On Synchronicity

Image of the album cover for the Police, Synchronicity

My plan for this quarter was to do everything asynchronously. I was going to pre-record mini-lectures for my courses, post them, and then have students respond and hold discussions in Canvas discussion forums. 

Now that the quarter has started though, I find myself shifting strategies. I am now intending to hold weekly Zoom meetings (during what would normally be class meeting times) where I do my mini-lectures in Zoom, record the session, have some discussion there, and then follow up with a Canvas discussion. I've settled on this blending of synchronous and asynchronous for a few reasons:

  • I worry that, if I pre-record stuff, I will feel a lot of pressure to make it "perfect," and in so doing, will end up re-recording sessions, editing them to death, and generally wasting a lot of time on it that might be better spent elsewhere. If I plan to do lectures live in Zoom, it will be more of a "one-and-done" sort of thing.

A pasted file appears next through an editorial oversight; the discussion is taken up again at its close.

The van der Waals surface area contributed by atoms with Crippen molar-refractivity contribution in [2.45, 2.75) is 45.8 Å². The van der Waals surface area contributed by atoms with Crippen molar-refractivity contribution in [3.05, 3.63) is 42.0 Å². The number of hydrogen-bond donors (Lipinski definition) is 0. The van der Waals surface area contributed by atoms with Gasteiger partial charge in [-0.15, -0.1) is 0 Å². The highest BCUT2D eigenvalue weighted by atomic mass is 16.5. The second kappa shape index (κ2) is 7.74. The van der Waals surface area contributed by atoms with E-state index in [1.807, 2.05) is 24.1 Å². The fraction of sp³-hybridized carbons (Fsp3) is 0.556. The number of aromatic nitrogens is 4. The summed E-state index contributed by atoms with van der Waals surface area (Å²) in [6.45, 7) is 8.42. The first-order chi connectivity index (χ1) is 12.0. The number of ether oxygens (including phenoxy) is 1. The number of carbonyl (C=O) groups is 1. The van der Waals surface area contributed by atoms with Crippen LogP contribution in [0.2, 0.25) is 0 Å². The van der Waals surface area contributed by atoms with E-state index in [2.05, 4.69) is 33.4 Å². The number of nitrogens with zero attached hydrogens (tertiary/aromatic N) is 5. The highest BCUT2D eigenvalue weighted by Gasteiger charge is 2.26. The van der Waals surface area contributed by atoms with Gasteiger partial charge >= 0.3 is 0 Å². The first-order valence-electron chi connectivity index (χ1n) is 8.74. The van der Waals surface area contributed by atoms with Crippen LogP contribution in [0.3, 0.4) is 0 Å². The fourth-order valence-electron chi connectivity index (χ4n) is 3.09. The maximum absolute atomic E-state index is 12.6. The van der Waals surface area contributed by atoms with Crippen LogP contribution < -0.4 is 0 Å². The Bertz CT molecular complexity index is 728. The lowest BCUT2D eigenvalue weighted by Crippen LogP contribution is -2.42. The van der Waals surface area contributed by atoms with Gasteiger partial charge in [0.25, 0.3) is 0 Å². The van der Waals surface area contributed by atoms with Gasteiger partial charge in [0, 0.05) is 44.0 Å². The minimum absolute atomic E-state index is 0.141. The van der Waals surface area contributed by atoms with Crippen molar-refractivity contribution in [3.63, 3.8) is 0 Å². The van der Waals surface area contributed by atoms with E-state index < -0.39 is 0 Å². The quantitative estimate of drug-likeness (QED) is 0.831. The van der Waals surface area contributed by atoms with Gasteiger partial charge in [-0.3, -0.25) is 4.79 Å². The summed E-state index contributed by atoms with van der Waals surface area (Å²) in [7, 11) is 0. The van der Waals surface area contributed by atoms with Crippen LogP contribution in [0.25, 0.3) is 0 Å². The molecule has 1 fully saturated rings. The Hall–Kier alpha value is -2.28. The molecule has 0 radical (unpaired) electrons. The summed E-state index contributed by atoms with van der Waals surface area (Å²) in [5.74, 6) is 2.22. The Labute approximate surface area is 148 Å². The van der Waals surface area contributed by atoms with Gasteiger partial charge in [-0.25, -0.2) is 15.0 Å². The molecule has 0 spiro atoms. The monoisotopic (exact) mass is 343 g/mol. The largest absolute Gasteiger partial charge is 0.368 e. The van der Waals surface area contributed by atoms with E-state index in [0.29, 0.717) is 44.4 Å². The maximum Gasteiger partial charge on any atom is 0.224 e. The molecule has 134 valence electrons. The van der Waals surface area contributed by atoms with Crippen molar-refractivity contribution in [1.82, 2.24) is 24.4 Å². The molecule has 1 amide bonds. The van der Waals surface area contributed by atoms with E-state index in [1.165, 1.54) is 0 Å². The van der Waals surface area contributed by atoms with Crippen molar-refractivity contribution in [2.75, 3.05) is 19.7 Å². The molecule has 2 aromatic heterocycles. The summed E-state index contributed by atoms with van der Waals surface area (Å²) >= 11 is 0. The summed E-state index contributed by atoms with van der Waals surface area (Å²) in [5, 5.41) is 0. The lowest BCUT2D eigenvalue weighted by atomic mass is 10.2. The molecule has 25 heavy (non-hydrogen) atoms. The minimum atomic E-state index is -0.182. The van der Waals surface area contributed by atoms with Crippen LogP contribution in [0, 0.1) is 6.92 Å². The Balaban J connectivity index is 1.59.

• I asked my students, and they really want the live option. I think they're feeling displaced (as are we all), and are seeking connection. I didn't want to take that away from them. 
  • I think it's crucial that attendance is optional. We'll see how many come to the Zoom meetings each week, but I'll be fine even if it ends up that I'm lecturing to an empty "room." But I suspect it won't come to that. 

So, here's the thing: I've been pushing the need for asynchronous work in our courses, and I still think most of the work needs to be doable asynchronously: reading, viewing videos, participating in discussion forums, drafting, giving feedback, etc. The truth is that synchronous teaching is more difficult, especially for those who are new to remote instruction.

But I also do think there's room for some synchronous work, beyond Zoom conferences and office hours.